During her time as acting chief, Pittman guided an intensive reform campaign . New tactics, training and equipment were put in place to make sure that department personnel were prepared for future crises, while new programs and services aimed to support a traumatized workforce.
In July 2021, a new permanent chief was named, and Pittman returned to the rank of assistant chief. Last week, after 21 years on the job, she announced her retirement from the Capitol Police, effective early in 2023.
“D.C. has changed,” she said. “Our democracy is being challenged in ways that we never expected or never imagined. … I don’t ever run from a challenge, but I know I’ve left the department I served in a much better space than we were prior to Jan. 6.”
At Berkeley, ‘we can … really show the world what’s possible’
Last summer in downtown Cambridge, an artist completed a brightly colored outdoor mural featuring 12 pioneering women from surrounding Dorchester County. Among them are Harriet Tubman, the iconic antislavery activist; Donna Wolf Mother Abbott, the first woman chief of the Nause Waiwash tribe; and Bea Arthur, an actor on stage and screen. And in the lower left corner? Yogananda Pittman, smiling in her blue watch cap and uniform.
Her place in the mural reflects the place of honor she holds in her hometown and in much of the Washington, D.C., area. She hadn’t foreseen the day that she would leave, but when Berkeley reached out to discuss the coming vacancy on its police force, she was intrigued.
Through her sons, Pittman has an affinity for young adults. She’s drawn to academic culture. She has a master’s degree in public administration, and she’s working on the final chapters of her Ph.D. thesis in that field, focused on gender diversity in law enforcement. She’s inspired to see that at UC Berkeley, racism is seen as a public health issue .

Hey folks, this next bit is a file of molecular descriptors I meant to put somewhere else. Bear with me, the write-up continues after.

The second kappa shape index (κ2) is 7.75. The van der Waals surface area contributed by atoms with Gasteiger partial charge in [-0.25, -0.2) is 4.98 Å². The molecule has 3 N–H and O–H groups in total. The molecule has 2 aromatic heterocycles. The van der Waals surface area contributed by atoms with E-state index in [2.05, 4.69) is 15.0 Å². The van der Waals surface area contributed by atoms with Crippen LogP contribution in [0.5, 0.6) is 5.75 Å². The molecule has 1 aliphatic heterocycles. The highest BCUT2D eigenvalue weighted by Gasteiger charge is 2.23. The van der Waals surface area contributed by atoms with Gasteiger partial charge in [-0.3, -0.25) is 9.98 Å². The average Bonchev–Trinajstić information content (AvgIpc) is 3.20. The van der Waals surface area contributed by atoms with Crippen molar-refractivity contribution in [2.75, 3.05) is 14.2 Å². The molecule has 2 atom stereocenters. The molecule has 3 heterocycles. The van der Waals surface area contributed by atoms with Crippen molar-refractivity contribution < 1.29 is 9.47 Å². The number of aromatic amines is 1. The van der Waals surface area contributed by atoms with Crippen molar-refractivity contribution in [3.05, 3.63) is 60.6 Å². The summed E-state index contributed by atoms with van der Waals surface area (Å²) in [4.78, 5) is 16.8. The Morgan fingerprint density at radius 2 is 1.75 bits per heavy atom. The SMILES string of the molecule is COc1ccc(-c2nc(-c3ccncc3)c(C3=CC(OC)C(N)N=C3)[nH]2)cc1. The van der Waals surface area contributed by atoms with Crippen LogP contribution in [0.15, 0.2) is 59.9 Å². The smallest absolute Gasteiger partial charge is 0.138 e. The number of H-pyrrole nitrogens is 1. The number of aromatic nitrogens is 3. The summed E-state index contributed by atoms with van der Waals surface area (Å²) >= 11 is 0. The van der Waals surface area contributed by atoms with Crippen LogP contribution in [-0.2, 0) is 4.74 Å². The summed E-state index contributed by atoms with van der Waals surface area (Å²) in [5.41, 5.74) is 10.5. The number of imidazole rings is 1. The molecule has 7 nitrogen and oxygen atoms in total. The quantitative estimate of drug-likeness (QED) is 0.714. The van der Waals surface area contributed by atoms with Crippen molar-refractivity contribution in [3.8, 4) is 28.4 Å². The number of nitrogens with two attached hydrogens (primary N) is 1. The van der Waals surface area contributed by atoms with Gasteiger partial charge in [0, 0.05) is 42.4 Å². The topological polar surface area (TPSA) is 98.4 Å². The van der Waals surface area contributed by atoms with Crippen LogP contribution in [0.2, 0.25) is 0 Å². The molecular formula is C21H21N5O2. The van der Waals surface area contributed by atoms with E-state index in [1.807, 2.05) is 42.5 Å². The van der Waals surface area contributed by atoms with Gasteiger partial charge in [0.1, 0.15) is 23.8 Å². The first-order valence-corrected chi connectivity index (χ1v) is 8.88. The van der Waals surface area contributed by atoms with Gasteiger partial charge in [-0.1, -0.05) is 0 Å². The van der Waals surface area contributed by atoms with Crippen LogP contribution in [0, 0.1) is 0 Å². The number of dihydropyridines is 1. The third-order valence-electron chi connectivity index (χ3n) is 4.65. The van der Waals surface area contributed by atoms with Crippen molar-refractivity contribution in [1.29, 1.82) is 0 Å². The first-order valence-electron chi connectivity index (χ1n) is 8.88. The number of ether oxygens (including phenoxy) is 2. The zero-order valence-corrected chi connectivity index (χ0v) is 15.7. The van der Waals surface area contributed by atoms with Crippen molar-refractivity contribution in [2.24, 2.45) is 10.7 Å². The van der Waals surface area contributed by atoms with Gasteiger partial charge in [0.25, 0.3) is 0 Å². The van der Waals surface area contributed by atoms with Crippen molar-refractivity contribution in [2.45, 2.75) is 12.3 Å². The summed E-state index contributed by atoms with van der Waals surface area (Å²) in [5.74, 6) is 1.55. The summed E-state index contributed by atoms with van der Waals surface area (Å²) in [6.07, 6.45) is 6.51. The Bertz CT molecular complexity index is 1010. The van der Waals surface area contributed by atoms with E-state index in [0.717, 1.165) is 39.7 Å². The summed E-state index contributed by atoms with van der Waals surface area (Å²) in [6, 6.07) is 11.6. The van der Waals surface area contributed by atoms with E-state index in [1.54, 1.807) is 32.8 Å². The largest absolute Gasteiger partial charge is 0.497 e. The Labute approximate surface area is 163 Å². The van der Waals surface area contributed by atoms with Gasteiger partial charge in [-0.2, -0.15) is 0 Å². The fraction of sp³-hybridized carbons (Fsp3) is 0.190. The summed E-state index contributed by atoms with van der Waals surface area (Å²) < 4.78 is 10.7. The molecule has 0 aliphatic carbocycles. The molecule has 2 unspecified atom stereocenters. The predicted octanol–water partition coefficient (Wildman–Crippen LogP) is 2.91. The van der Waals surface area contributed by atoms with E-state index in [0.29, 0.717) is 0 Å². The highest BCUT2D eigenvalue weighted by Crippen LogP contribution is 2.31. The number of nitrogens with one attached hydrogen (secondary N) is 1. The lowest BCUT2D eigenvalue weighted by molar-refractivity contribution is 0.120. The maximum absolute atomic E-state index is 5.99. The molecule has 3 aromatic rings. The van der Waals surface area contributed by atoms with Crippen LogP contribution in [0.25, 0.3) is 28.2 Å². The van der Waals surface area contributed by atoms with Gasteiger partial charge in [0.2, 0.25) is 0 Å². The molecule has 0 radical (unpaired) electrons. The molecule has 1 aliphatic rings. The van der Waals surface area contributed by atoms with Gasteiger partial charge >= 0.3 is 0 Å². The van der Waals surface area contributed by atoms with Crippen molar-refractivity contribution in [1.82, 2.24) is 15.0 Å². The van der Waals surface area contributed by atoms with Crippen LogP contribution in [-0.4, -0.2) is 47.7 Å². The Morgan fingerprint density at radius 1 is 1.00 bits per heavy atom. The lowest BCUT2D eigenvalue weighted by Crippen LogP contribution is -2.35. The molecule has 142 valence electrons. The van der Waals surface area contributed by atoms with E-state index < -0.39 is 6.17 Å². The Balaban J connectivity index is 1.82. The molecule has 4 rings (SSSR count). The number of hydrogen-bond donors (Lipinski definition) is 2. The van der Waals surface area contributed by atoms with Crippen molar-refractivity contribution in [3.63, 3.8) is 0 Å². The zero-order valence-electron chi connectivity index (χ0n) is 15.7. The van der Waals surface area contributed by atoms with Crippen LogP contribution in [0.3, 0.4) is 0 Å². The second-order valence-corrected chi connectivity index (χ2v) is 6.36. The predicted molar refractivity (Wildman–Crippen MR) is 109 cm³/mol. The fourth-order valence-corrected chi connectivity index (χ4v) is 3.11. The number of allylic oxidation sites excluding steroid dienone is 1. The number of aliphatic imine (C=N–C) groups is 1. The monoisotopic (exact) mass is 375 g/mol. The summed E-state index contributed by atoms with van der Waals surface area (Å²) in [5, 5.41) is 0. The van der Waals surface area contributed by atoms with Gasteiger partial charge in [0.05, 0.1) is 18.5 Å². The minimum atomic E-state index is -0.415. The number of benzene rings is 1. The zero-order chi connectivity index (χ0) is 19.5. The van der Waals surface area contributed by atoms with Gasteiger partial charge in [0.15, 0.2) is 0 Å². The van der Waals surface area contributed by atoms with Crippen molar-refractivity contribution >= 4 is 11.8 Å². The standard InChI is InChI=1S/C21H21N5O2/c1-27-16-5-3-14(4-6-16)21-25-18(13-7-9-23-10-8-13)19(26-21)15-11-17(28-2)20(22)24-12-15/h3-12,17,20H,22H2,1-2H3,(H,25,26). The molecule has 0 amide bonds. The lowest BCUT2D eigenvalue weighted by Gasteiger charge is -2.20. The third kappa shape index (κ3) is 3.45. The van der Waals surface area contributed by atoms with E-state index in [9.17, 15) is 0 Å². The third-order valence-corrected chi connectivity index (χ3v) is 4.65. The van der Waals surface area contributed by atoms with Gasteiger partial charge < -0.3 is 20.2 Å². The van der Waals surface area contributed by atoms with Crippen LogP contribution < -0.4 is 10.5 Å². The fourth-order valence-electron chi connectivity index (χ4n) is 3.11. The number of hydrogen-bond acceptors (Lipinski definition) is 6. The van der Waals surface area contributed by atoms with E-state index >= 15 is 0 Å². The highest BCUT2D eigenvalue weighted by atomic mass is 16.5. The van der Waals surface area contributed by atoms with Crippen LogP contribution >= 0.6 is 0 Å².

Of course, in ways both superficial and profound, the U.S. Capitol in Washington is a long way from the Berkeley campus. One features the nation’s highest-ranking elected officials and visiting dignitaries; the other, extraordinary scholars and young people who are just beginning to find their way in life.
But Pittman and university officials are focused on the points these geographies hold in common. Both are sprawling campuses with diverse communities numbering in the tens of thousands. While the Berkeley police department is far smaller than the Capitol’s, both must manage a range of threats to safety and security.
“The environment for policing on large, urban campuses is challenging,” said Marc Fisher, Berkeley’s vice chancellor for administration. “This is a nationwide phenomenon, and Berkeley is not immune. But in Chief Pittman, we have a leader of incredible personal and professional experience. She has confronted extraordinary challenges and achieved results, both in policing and community-building.
“We are very fortunate to have her join the UC Berkeley Police Department.”
Pittman will arrive as a leader in managing a multi-year campus security reform program , initiated in 2020, to improve emergency management, mental health crisis response and security technology, and to strengthen relations with diverse communities.
She has experience in all of those areas. She’s already met with campus officers during a recent visit to their headquarters in the basement of Sproul Hall. She said she “connected with them immediately.”
Beyond that, though, she’s not offering specific plans or bold pronouncements. Instead, she said, her early days in office will be for listening, learning, understanding — and building trust and legitimacy. It’s a topic that she’s spoken about recently to groups in Canada and Germany.
To those debating the need for protection from crime versus a greater commitment to social services, Pittman answers that both are needed. The goal is building consensus for a balanced approach.
“There does not have to be an either-or in terms of policing and much-needed mental health services, services for the unhoused or drug and rehabilitation services,” she said.
“I’m confident that when we work together, we will find that balance to accommodate the needs of everyone.
“I hope we can take the lessons we’ve learned and really show the world what’s possible.”